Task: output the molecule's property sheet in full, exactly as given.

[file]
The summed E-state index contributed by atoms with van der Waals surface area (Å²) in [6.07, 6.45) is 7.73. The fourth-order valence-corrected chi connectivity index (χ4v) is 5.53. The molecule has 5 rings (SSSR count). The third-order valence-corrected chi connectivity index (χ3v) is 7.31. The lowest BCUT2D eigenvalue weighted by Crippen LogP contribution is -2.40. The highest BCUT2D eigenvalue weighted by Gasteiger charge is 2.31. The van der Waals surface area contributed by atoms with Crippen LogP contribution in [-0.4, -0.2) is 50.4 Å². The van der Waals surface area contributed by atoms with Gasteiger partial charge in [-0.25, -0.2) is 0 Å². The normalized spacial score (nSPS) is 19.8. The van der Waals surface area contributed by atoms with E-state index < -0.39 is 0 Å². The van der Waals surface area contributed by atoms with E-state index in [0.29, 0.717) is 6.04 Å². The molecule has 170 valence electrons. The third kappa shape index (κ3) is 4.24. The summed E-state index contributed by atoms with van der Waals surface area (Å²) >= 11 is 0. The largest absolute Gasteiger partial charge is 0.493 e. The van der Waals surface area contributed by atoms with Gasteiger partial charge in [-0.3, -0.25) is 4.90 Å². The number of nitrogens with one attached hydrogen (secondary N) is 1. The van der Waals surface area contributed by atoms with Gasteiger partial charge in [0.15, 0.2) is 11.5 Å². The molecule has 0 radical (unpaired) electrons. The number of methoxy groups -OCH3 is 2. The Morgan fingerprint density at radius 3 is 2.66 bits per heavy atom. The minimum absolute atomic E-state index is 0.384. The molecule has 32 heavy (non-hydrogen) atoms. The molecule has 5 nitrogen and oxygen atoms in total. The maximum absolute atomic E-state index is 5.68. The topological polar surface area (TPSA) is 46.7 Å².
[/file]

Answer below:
The summed E-state index contributed by atoms with van der Waals surface area (Å²) in [6.07, 6.45) is 7.73. The fourth-order valence-corrected chi connectivity index (χ4v) is 5.53. The molecule has 5 rings (SSSR count). The third-order valence-corrected chi connectivity index (χ3v) is 7.31. The lowest BCUT2D eigenvalue weighted by Crippen LogP contribution is -2.40. The highest BCUT2D eigenvalue weighted by Gasteiger charge is 2.31. The van der Waals surface area contributed by atoms with Crippen LogP contribution in [-0.4, -0.2) is 50.4 Å². The van der Waals surface area contributed by atoms with Gasteiger partial charge in [-0.25, -0.2) is 0 Å². The normalized spacial score (nSPS) is 19.8. The van der Waals surface area contributed by atoms with E-state index < -0.39 is 0 Å². The van der Waals surface area contributed by atoms with E-state index in [0.29, 0.717) is 6.04 Å². The molecule has 170 valence electrons. The third kappa shape index (κ3) is 4.24. The summed E-state index contributed by atoms with van der Waals surface area (Å²) >= 11 is 0. The largest absolute Gasteiger partial charge is 0.493 e. The van der Waals surface area contributed by atoms with Gasteiger partial charge in [-0.3, -0.25) is 4.90 Å². The number of nitrogens with one attached hydrogen (secondary N) is 1. The van der Waals surface area contributed by atoms with Gasteiger partial charge in [0.15, 0.2) is 11.5 Å². The molecule has 0 radical (unpaired) electrons. The number of methoxy groups -OCH3 is 2. The Morgan fingerprint density at radius 3 is 2.66 bits per heavy atom. The minimum absolute atomic E-state index is 0.384. The molecule has 32 heavy (non-hydrogen) atoms. The molecule has 5 nitrogen and oxygen atoms in total. The maximum absolute atomic E-state index is 5.68. The topological polar surface area (TPSA) is 46.7 Å².